MISS YONGE began in the seventies to write the series of histories for children known as Aunt Charlotte's Stories. There are volumes on Scripture, English, French, German, Roman, and Greek history.
There are such numberless books of elementary history nowadays that it is probable these are out-of-date. Yet they are exceedingly good in plan, and the ones on English history and Scripture history do really lay foundations for more advanced books. The one on German history is perhaps the least successful. Miss Yonge also wrote the charming Evenings at Home, on the plan of the old favourite of bygone years.
Her industry was extraordinary. Mr. A. J. Butler speaks somewhere of the incredible diligence of the Middle Ages, but Miss Yonge's powers of work seem to us as wonderful as any medieval scholar's. She had a knack of writing three books at a time, a page of one and then a page of another, and then a third, while the first two dried, which is awe-inspiring even to read about; and her interest in all her work was unbounded and ever fresh.
In the seventies Miss Yonge wrote several short stories--Ps and Q's, for instance, which is a delightful account of a younger sister who decides she is 'put upon' by her excellent elder sisters. There is in this book one of the pleasantest of Miss Yonge's schoolboys. She also tried her hand on a bit of melodrama--Lady Hester--which is very readable, but highly improbable; and strange as it is that such a word should be applicable to anything Miss Yonge wrote, it is somewhat disagreeable--not, however, from any love-story. My Young Alcides is, on the other hand, to our thinking, as improbable as Lady Hester, but as charming as Lady Hester is unpleasant.
She also edited translations from French memoirs.
Now we must speak of more directly religious work. Five little books of questions on the Collects, Epistles, Gospels, Psalms, and Prayer Book, were written by her for her own Otterbourne children, and, where the Catechism has not replaced the Sunday-school, these books might be, and perhaps are, still useful to people who wish to follow the Church's guidance and teach their children the lessons of Collect and Gospel, of the Prayer Book and Psalter. There are no answers, and they are meant to aid the teacher in questioning a class of orderly children who have read their Gospel or Epistle, or learned their Collect, and who have Bibles in their hands to which to refer. And, by the way, would it not be possible for us, who so passionately cry out for religious teaching, to organize classes alike in country and town on some weekdays, and once again get into individual touch with Church children? With the Catechism on Sunday and some individual teaching in the week, a great deal may be done, and it is a great pity not to read the Bible with children and young people. The old-fashioned Bible-class has been dropped far too much by some who are very zealous for distinctive Church teaching, and it is sad that so many children are allowed to drop out of the Catechism or the Sunday-school, and are not carried on to really good definite Bible and Church history instruction in classes which are classes, not merely instructions, sometimes very feeble instructions, by a clergyman. Miss Yonge in her own day laid her children's foundations deep and strong.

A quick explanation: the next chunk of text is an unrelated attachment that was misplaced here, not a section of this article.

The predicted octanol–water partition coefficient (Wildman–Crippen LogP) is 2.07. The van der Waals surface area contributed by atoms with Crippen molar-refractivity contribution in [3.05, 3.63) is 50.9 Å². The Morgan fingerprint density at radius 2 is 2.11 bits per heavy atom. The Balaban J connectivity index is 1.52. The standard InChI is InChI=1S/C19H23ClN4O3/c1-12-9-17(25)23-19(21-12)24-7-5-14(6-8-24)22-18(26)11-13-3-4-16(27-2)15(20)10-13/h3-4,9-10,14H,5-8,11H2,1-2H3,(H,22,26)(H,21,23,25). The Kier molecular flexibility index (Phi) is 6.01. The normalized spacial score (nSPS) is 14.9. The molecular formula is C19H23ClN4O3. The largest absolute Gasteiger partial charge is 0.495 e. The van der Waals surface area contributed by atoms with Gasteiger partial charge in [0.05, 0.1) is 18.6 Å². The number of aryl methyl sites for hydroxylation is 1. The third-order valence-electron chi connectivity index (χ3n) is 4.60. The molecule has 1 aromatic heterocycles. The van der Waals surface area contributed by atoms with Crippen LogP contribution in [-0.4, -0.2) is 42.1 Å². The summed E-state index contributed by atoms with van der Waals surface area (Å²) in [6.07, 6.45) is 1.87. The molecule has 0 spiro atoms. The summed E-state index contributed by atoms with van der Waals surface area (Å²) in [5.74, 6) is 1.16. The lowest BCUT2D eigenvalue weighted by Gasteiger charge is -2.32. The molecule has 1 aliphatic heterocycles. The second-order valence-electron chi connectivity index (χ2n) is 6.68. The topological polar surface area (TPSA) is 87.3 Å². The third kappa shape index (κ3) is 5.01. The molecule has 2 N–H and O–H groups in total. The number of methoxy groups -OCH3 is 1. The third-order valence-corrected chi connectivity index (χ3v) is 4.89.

As one turns over the Questions on the Gospels, one sees how thoroughly taught the children would be who had read the Gospel and had been questioned on it in the way she laid down. These little books would be quite useful to mothers who teach their own children.
Scripture Readings for Schools and Families, with Comments, began to appear in 1871.
They are selections from the Bible itself, and are intended to serve as readings for children from seven to fourteen years of age.
'Actual need,' she writes, 'has led me ... to endeavour to prepare a reading-book, convenient for study with children, containing the very words of the Bible, with only a few expedient omissions, and arranged in Lessons of such length as by experience I have found to suit with children's powers of accurate attentive interest. . . .'
The Scripture portion, with a very few notes explanatory of mere words, is bound up apart, to be used by children; while the same is also supplied with a brief comment, the purpose of which is either to assist the teacher in explaining the lesson, or to be used by more advanced young people.
The Readings are quite unique; there is as yet no other book at all on the same plan, and the knowledge and reverence shown in the comments are exactly what would be expected from the writer.
But it is to be feared five thick volumes are alarming to the ordinary parent, and yet anyone who began on the Old Testament side by side with Gospel Times, which leads on to Apostolic Times, would find it not at all impossible to work through Old and New Testament alike in three or four years' steady reading.
The space between the Old and New Testaments was not left unbridged by Miss Yonge, and her readers are guided through the finer portions of the Deutero-Canonical books, and are not left in ignorance of Judas Maccabeus and of the heroic mother of the seven sons.
Of course, the chief defect of these volumes is that all modern criticism is absolutely ignored; but for all that they contain a wonderful amount of information, and the plan of the books is excellent--so excellent that Professor Huxley praised it as an example of how the Bible should be read in schools. Perhaps the comments on the Gospel story are a little long and a little dull, but we are sure that they would help many a mother or governess who wishes to read the life of Christ with her pupils. The Old Testament comments are often spirited and illuminating, if we remember the standpoint from which they are written.